Congress just passed a bipartisan bill to fund much of the government to a tune of $854 billion. I voted for it in order to avert a partial government shutdown and because the bill funds American taxpayers' priorities--most importantly, a pay raise for troops and money to rebuild our armed forces.
But despite securing these priorities, people across the political spectrum say this process of having single up-or-down votes on packages of spending bills "stinks."
As legislators, we hold the purse strings under Article I of the U.S. Constitution. In fact, approving funding and providing federal government oversight are among our most fundamental constitutional duties; however, the budget process is so broken it forces us into an annual government funding showdown where both parties leverage impending crises to score political points.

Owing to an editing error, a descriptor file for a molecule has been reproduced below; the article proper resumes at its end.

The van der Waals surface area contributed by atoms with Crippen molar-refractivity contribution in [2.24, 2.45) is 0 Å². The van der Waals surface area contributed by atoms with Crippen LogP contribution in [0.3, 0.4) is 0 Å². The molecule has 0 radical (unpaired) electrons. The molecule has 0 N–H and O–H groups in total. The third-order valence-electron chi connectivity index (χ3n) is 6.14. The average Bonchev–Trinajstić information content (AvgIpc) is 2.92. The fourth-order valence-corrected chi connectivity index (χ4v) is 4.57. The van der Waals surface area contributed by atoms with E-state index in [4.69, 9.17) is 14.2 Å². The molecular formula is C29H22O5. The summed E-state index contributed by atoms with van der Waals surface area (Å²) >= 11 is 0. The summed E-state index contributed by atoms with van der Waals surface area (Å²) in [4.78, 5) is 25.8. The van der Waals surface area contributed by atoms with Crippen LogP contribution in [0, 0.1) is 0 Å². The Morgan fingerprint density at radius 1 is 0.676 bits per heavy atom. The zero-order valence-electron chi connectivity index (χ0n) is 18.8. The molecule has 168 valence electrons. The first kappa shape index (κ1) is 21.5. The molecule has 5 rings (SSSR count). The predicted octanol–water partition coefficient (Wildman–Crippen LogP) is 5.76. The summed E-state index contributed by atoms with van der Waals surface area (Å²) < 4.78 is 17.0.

This budget mess is becoming too toxic, and Congress needs to start cleaning it up.
To fix the process itself, we must update the outdated Congressional Budget and Impoundment Act of 1974 (also known as the Budget Act), which is the framework we work within to exercise our Article I power of the purse. There are few incentives in the current process for the government to run on a timely, realistic budget that puts the American people first.